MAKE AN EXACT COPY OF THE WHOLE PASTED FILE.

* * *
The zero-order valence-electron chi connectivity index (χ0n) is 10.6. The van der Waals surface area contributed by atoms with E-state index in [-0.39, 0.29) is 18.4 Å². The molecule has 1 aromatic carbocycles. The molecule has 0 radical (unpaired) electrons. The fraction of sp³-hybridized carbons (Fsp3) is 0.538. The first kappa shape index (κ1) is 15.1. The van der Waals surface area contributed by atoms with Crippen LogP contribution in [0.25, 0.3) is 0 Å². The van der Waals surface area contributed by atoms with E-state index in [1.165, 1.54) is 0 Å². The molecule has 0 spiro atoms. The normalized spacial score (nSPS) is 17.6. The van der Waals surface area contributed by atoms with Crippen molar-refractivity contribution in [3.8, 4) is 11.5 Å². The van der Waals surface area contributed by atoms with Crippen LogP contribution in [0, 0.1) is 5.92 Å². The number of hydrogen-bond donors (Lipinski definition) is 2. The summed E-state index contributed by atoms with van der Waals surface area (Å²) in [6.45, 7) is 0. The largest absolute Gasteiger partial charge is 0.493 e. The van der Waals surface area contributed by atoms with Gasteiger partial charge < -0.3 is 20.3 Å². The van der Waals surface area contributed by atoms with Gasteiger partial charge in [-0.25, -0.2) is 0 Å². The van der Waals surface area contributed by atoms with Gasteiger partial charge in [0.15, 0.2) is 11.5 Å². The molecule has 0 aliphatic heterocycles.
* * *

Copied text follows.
The zero-order valence-electron chi connectivity index (χ0n) is 10.6. The van der Waals surface area contributed by atoms with E-state index in [-0.39, 0.29) is 18.4 Å². The molecule has 1 aromatic carbocycles. The molecule has 0 radical (unpaired) electrons. The fraction of sp³-hybridized carbons (Fsp3) is 0.538. The first kappa shape index (κ1) is 15.1. The van der Waals surface area contributed by atoms with Crippen LogP contribution in [0.25, 0.3) is 0 Å². The van der Waals surface area contributed by atoms with E-state index in [1.165, 1.54) is 0 Å². The molecule has 0 spiro atoms. The normalized spacial score (nSPS) is 17.6. The van der Waals surface area contributed by atoms with Crippen molar-refractivity contribution in [3.8, 4) is 11.5 Å². The van der Waals surface area contributed by atoms with Crippen LogP contribution in [0, 0.1) is 5.92 Å². The number of hydrogen-bond donors (Lipinski definition) is 2. The summed E-state index contributed by atoms with van der Waals surface area (Å²) in [6.45, 7) is 0. The largest absolute Gasteiger partial charge is 0.493 e. The van der Waals surface area contributed by atoms with Gasteiger partial charge < -0.3 is 20.3 Å². The van der Waals surface area contributed by atoms with Gasteiger partial charge in [-0.25, -0.2) is 0 Å². The van der Waals surface area contributed by atoms with Gasteiger partial charge in [0.15, 0.2) is 11.5 Å². The molecule has 0 aliphatic heterocycles.